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Classification of Satellite Images by using Self-organizing map and Linear Support Vector Machine Decision tree

Mehmet I. Saglam


Mehmet I. Saglam
Istanbul Technical University, Informatics Institute
Advanced Technologies in Engineering
Satellite Communications and Remote Sensing Program, Maslak
Istanbul-Turkey
Email: [email protected]

Bingül Yazgan


Bingül Yazgan
Istanbul Technical University, Faculty of Electrical and Electronic Engineering
Electronics and Communication Dept., Maslak
Istanbul-Turkey
Email: [email protected]

Okan K. Ersoy


Okan K. Ersoy
Purdue University, School of Electrical and Computer Engineering
West Lafayette, Indiana,USA
Email: [email protected]

Abstract
High resolution imaging sensors are very important in modern remote sensing technology. These sensors produce multispectral data and thereby result in one image per wavelength. With the growth of dimensionality and higher spectral resolution, a large number of classes can be identified. When pattern recognition methods are applied to remote sensing problems, smallness of the training data, which is used for designing the classifier, is an inherent problem. Furthermore, complex statistical distribution of a large number of classes constitutes another important problem.

The main purpose of developing a special classifier in this thesis was to design a system which performs better than similar classifiers such as existing support vector machines (SVM’s), specifically in dealing with complex remote sensing classification problems. A new support vector learning algorithm, which is called Linear Support Vector Machine Decision Tree with Self Organizing Map (SOM-LSVMDT) was further developed for remote sensing to solve these problems. The SOM-LSVMDT consists of a clustering part and a binary tree structure with linear support vector machines in all tree nodes. The SOM-LSVMDT simplifies the model selection problem inherent in SVM design. In addition, the SOM-LSVMDT has in-built properties for dealing with classes which can be considered as rare eve nts. There are two reasons for the occurrences of rare events. The first one is by nature due to a class having low probability of occurrence. The second one is due to the SOM-LSVMDT’s structure, in which classification in the decision tree nodes lead to rare event classes. In order to solve rare event problem, the randomly adding vector method is used to prevent all data vectors from lying on only one side of the hyperplane during training. This problem naturally occurs in the deeper tree nodes. In the SOM-LSVMDT, the SOM part divides the remote sensing data in to a number of partitions. As a consequence, small decision trees are generated, thereby the problem of rare events is reduced in scope.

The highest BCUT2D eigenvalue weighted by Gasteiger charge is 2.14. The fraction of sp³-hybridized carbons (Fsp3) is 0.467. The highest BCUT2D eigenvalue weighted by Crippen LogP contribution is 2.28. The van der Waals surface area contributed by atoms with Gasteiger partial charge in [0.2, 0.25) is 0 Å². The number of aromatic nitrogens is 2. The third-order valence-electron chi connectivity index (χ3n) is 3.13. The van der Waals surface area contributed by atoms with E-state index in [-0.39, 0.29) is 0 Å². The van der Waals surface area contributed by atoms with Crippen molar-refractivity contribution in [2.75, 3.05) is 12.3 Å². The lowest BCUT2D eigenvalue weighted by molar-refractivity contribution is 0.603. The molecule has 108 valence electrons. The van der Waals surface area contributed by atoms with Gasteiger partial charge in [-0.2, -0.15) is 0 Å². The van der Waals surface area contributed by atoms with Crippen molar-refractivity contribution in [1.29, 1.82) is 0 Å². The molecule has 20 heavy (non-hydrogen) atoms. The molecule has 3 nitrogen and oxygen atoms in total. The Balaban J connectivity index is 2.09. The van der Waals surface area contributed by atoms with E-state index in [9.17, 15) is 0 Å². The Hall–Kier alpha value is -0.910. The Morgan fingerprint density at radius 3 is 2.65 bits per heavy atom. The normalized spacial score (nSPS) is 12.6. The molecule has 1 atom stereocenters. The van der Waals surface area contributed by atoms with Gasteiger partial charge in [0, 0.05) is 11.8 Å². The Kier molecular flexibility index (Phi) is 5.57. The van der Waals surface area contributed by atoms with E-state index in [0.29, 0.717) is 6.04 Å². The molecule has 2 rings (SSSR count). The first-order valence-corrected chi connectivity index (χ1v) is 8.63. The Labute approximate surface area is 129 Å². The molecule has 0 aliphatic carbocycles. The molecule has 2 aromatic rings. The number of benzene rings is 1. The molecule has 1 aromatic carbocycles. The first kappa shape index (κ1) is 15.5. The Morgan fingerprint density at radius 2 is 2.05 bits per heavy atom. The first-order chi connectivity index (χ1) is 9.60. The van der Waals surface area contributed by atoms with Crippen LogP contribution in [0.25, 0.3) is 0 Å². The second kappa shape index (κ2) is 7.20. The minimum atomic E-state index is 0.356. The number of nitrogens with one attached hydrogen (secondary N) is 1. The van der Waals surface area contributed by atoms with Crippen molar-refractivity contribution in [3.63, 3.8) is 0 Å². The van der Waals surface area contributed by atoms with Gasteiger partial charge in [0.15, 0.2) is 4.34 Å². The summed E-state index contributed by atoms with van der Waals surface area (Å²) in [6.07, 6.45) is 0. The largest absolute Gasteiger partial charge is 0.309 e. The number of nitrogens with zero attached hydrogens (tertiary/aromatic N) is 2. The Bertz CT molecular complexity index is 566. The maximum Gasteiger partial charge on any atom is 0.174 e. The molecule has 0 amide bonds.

Before training with LSVM, training data is partitioned by using the SOM. Then, multiple linear hyperplanes are constructed while traversing down the tree by using the LSVM. In testing part, the output of the current node is selected with the votes of each binary classification. This process is repeated until a leaf is reached. The SOM-LSVMDT stores the final class label at the leaf assigned to the data vector reaching this leaf. The computer experiments show that the SOM-LSVMDT can achieve better performance than linear support vector machine decision tree (LSVMDT). The eight, ten, and thirteen Colorado data sets are used to obtain experimental results. They are known and very complex remote sensing classification problems. The number of samples of each data set is showed in Table 1.
Table 1. Number of Samples each Colorado Data Set.

  8-Class Colorado 10-Class Colorado 13-Class Colorado
Training 1600 1188 1008
Test 3000 831 1011

Table 2. Performance of the SOM-LSVMDT using the Colorado data sets.

  LSVMDT SOM-LSVMDT II SOM-LSVMDT III SOM-LSVMDT IV
8 Class Colorado %7,17 ERROR %3,4 ERROR %0,97 ERROR %1,90 ERROR
10 Class Colorado %48,62 ERROR %35,02 ERROR %30,69 ERROR %35,98 ERROR
13 Class Colorado %29,48 ERROR %22,64 ERROR %20,08 ERROR %18,40 ERROR

For example the best previous result offered by support vector machines for ten-class Colorado problem was around 51% (49% error). The results are shown in the Table 2. The experiment is repeated for three times. Firstly, the Colorado data is divided to two clusters. For 10-class Colorado data set, the testing error decreases from 48,62% to 35,02%. Classification errors of 8 and 13 class of Colorado sets decrease, too. They are shown in the column of SOM-LSVMDT II. After that, Self Organizing Map divide the Colorado data sets to three clusters (SOM-LSVMDT III). Again classification errors decrease for all three Colorado data sets. For the last column, the performance of SOM-LSVMDT is better than LSVMDT, but the classification errors increase except 13-class Colorado data set. Whenever the Colorado data sets are clustered, the statistical distribution of the classes changes. The number of classes and samples decreases in each cluster, if the more clusters are obtained by using SOM. Furthermore, the classes already have nonlinear separation. For example, class of Douglas fir/ Ponderosa pine/Aspen has only 25 samples, while water has 408 samples in the 10-class Colorado data set. 2 or 3 clusters are appropriate for a data set which has a maximum 10 classes. To obtain more clusters by using SOM, the number of samples and classes should increase. The classification error of 13-class Colorado data set also decreases after four clustering. But the most important point is that performances of all SOM-LSVMDT’s are better than LSVMDT.